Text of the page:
U.S. Navy Begins Largest Annual Exercise in Middle East

U.S. Navy Begins Largest Annual Exercise in Middle East

The combined training will feature 9,000 personnel and up to fifty vessels from sixty partner nations and organizations.


The 2022 International Maritime Exercise (IMX) began last week with a ceremony at the U.S. Navy’s Fifth Fleet headquarters in Bahrain. IMX, led by U.S. Naval Forces Central Command is the largest annual exercise in the Middle East. It features sixty partner nations and organizations in drills that last eighteen days.

IMX also includes combined training exercises with the Cutlass Express (CE), which is led annually by the U.S. Naval Forces Europe-Africa in the coastal regions of and the West Indian Ocean.


The combined training will feature 9,000 personnel and up to fifty vessels operating across the two regions.

"This level of representation demonstrates shared resolve in preserving the rules-based international order," said Vice Adm. Brad Cooper, commander of U.S. Naval Forces Central Command, U.S. 5th Fleet and Combined Maritime Forces, in a press release. "This is a unique opportunity to increase our capabilities and interoperability while strengthening maritime ties."

In addition to the thousands of sailors and support personnel who are now taking part, ten of the partner nations have employed more than eighty unmanned systems to test. It is reported to be the largest group of unmanned platforms used in any naval exercise to date. The exercises will allow participating forces to test unmanned systems and artificial intelligence in different training scenarios. Lessons learned could ultimately be applied to future real-world operations. Training will focus on enhancing capabilities in command and control, sea control, maritime security operations, and mine countermeasures.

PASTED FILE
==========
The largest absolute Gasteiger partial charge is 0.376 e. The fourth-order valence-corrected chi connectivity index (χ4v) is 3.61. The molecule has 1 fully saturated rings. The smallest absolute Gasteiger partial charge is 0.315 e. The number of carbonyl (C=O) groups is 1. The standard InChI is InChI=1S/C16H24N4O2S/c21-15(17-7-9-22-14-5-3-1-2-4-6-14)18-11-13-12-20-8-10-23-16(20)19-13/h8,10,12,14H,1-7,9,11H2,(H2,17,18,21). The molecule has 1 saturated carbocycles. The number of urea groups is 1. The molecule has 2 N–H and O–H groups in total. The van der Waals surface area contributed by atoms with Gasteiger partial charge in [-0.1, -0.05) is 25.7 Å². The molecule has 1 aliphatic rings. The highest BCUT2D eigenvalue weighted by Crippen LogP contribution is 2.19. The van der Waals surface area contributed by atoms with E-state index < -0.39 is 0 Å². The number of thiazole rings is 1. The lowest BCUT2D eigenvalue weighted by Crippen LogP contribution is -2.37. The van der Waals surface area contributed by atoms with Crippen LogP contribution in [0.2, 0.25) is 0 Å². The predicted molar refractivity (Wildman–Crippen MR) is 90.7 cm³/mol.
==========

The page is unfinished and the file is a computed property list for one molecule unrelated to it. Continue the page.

This is the seventh iteration of IMX since its establishment in 2012, and the first time that unmanned systems and AI will be employed. Training evolutions during this year's combined exercise will span across the Arabian Gulf, Arabian Sea, Gulf of Oman, Red Sea and North Indian Ocean.

"We are really excited about IMX because the size and scale of it will really allow us to get a lot of experience," Cmdr. Tom McAndrew, exercise planner for unmanned systems and AI integration, said in a roundtable with reporters, FedScoop reported.

International naval forces participating in IMX/CE 2022 are divided into four geographical combined task forces led by the United Arab Emirates, Egypt, Kenya, and Oman. In addition, the combined task force called Task Force X was also established for conducting portions of the exercise focused on unmanned systems and artificial intelligence integration.

Other organizations participating in IME/CE include Combined Maritime Forces, INTERPOL, NATO Allied Maritime Command, NATO Shipping Center, the Standing NATO Maritime Group, the UN Office on Drugs and Crime, and the U.S. Agency for International Development. Countries from Africa, Asia, Europe, North and South America have also deployed vessels. Notably, Israel and Saudi Arabia are each participating in the maritime exercise even as those two countries have not normalized diplomatic relations, despite some surrounding neighbors formally recognizing Israel under the Abraham Accords.

Peter Suciu is a Michigan-based writer who has contributed to more than four dozen magazines, newspapers and websites. He regularly writes about military small arms, and is the author of several books on military headgear including A Gallery of Military Headdress, which is available on Amazon.com.

Image: Reuters.